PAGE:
Gardening tips for September
We all know it has been the wettest summer for 100 years with heavy rains and flooding but autumn, nature’s natural time for planting, is just around the corner.
September is the time where you stroll around your garden, take stock of which plants have thrived and plan changes and new introductions for 2013. Plant new varieties of plants, trees and shrubs in your garden and borders this month for great reward next year.
Here at Grosvenor Garden Centre, we have many varieties of shrubs to choose from for spring and summer colour interest, together with hebes and buddleia for instant autumn flowers and acers for bright foliage in the autumn.
You should take cuttings from your tender bedding plants such as geraniums and osteospermum early this month and, using a seed and cutting compost, they should begin to root in as little as a few weeks’ time. Pot them on individually before the cold weather sets in and store on a warm windowsill over the winter.
Spring flowering bulbs are a key method of introducing colour into your borders and pots and we have a wide selection in the Garden Centre now for you to choose your favourites – and maybe something new for your garden.
Crocus, daffodils and narcissi need to be planted by the end of this month to encourage new roots in the autumn. Remember to keep a gardener’s diary or mark up each area so you know which bulbs you have planted where. Consider their flowering period too so you can intersperse with newer varieties.
Plant up pots with a selection of bulbs and finish with autumn and spring bedding such as pansies, violas and wallflowers for a fantastic display of colour. Layer the bulbs in deep pots to ensure a long lasting display. Begin with a layer of compost followed by a layer of daffodils and cover with more compost. Then move onto a layer of tulip bulbs and then complete your final layer with miniature daffodils or early crocus. Cover with more compost and then plant bedding such as violas or winter pansies. You could include Asiatic or oriental lilies.
Remove perennial weeds from your garden this month by using a glyphosate-based weedkiller which will kill the roots of the weeds too. If you need help choosing from our large range of weedkillers, simply ask us – we’re here to help and our team is extremely knowledgeable on this subject.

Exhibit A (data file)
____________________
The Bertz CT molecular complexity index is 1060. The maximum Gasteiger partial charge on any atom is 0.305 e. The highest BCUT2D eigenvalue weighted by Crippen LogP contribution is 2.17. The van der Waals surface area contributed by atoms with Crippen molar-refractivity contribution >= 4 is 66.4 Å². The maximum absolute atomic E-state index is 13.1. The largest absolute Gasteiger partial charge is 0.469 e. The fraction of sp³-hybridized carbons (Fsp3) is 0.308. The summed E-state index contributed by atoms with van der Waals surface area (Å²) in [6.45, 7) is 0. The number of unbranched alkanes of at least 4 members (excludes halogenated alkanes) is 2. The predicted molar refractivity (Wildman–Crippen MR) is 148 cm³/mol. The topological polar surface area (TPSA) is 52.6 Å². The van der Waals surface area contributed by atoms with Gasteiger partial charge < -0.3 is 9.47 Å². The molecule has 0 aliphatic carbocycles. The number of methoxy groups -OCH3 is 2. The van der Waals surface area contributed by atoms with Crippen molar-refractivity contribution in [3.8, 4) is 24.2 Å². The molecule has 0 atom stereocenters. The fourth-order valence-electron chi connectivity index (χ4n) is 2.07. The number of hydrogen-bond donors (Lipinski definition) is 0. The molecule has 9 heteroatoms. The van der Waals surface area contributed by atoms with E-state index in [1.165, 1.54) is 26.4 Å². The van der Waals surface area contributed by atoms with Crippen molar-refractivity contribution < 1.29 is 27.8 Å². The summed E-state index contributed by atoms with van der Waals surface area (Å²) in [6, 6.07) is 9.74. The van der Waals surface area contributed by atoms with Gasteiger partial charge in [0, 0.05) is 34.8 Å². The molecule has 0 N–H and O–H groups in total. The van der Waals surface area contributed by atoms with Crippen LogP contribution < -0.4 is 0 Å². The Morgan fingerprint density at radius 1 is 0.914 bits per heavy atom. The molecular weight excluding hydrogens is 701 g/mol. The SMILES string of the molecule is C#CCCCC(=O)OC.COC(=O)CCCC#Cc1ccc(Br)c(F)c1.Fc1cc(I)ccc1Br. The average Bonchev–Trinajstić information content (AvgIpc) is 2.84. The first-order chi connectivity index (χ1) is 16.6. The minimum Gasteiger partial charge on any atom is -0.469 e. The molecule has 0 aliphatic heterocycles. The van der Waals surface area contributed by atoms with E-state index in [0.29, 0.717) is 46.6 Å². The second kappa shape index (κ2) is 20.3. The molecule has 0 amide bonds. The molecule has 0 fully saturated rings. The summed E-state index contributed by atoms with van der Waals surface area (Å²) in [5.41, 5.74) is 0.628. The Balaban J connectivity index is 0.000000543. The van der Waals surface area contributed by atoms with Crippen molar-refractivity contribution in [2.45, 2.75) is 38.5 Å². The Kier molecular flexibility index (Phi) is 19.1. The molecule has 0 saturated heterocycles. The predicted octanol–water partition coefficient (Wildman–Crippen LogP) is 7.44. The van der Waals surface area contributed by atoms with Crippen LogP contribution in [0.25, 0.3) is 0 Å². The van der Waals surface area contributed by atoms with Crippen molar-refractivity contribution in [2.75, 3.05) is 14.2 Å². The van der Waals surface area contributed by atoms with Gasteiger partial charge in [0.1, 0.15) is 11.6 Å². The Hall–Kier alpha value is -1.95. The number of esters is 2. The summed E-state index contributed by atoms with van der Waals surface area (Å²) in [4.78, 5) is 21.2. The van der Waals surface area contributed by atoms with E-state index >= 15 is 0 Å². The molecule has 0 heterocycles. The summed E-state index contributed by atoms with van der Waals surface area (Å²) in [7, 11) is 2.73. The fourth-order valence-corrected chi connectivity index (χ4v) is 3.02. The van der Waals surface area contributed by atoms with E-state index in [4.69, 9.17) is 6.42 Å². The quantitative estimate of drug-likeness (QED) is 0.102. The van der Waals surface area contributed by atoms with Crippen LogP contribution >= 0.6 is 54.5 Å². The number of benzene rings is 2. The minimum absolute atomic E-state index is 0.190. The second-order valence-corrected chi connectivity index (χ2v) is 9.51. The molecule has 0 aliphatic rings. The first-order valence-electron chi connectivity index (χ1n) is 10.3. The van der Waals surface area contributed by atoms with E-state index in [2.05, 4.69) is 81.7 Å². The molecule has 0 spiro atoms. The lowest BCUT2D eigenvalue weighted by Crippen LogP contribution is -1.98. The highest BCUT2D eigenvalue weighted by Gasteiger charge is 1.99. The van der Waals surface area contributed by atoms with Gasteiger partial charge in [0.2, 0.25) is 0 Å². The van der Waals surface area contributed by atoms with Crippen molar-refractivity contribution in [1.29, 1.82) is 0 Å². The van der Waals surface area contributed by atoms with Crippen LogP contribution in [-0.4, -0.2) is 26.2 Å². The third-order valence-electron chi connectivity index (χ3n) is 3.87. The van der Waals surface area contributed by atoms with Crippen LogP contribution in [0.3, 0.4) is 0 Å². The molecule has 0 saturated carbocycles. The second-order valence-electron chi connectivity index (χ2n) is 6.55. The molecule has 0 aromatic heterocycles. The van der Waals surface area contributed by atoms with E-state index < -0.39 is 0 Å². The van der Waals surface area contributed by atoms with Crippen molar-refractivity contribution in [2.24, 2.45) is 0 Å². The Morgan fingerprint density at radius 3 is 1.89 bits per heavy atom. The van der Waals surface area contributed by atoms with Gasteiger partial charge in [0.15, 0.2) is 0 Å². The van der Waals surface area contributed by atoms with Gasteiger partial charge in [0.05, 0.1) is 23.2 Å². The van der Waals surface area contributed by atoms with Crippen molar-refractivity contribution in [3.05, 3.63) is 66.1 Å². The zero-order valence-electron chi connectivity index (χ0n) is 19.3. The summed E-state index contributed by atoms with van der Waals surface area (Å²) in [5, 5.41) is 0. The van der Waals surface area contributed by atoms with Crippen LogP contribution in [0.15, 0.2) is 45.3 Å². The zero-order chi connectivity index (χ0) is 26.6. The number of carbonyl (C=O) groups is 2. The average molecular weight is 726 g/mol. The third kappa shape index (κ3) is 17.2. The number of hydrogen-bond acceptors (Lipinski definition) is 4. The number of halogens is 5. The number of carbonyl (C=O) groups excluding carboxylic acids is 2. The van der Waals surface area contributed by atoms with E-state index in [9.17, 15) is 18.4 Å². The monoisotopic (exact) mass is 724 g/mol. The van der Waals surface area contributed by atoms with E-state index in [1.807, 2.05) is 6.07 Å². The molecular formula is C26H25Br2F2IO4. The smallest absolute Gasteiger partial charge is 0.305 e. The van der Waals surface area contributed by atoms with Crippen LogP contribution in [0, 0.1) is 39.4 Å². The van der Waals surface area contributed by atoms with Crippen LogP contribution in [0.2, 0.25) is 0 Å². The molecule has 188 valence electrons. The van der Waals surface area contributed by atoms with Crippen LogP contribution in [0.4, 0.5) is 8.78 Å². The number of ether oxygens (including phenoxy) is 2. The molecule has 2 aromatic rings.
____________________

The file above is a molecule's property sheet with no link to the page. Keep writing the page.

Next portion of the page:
Prepared hyacinths will soon be available and to make sure they flower in time for Christmas, you simply need to place them in special hyacinth glasses so that they are just above water level. You will soon be able to see roots developing.
Although we are now at the end of the summer, we all hope for a few final warm days before the autumn takes hold. Continue to water your pots and hanging baskets so that your plants and evergreen shrubs do not dry out. You should pay particular attention to camellias and rhododendrons and any other ericaceous shrubs. This is due to the fact that if roots become dry, they may lose all the buds for next year’s flowering. Use collected rainwater for these plants rather than tap water – is your water butt in place? Additional nutrients fed to these plants in autumn will also cause buds to drop so any spring flowering shrubs should only be fed in the spring and summer.
An important job this month in the garden is to prepare your lawn for winter. Rake any thatch up so that rainwater can seep through and keep the soil moist. Spike the area to let air into the roots and improve drainage.
You also need to strengthen the grass roots, thicken the lawn and control any lawn moss so to improve the colour and strength of your lawn now, apply a dressing of autumn lawn treatment to the area. You may find that this treatment will stimulate enough to cover any bare patches but if no, apply grass seed to these areas.
You should continue to mow the lawn but if you can, gradually raise the blades so that the cut is left around 50% longer than the summer cut.
Seed potatoes are available here at Grosvenor Garden Centre now so it is the perfect time to plant them this month ready for harvesting for Christmas! What better meal to enjoy homegrown potatoes than with your Christmas dinner?
Certain varieties of apple may take longer to ripen after the wet summer but you can check if yours are ready by cupping the fruit in your hand and lifting it, twisting slightly at the same time. If it comes away easily, you can enjoy the fruit now. If not, try again weekly until they ripen. If they begin to fall, you will not enjoy them at their eating best but will be delicious in home baking or cooking. Store certain varieties such as Egremont Russet, Cox’s Orange Pippin and Golden Delicious for eating later.
Your edible garden harvests should now include vegetables such as French and runner beans, beetroot, courgette, cucumber and butternut squash. A veritable feast on a plate! You may have found your sweetcorn is taking longer than normal this year to mature, but this is a common problem so you could try feeding a soluble plant food on the foliage weekly until they ripen for cooking.
If you have not yet started your own edible garden, never fear – you can begin now by sowing lettuce and salad leaves including Chinese cabbage, chard and spring cabbage too.
Finally, the summer may have been a disappointment but we should remain hopeful for a much better summer to enjoy in our gardens next year! Plant now and create a beautiful display for 2013.Blog Home
This entry was posted on Wednesday, September 5th, 2012 at 1:27 am and is filed under Gardening, Grosvenor Gardening Tips, Grosvenor News. You can follow any responses to this entry through the RSS 2.0 feed. You can leave a response, or trackback from your own site.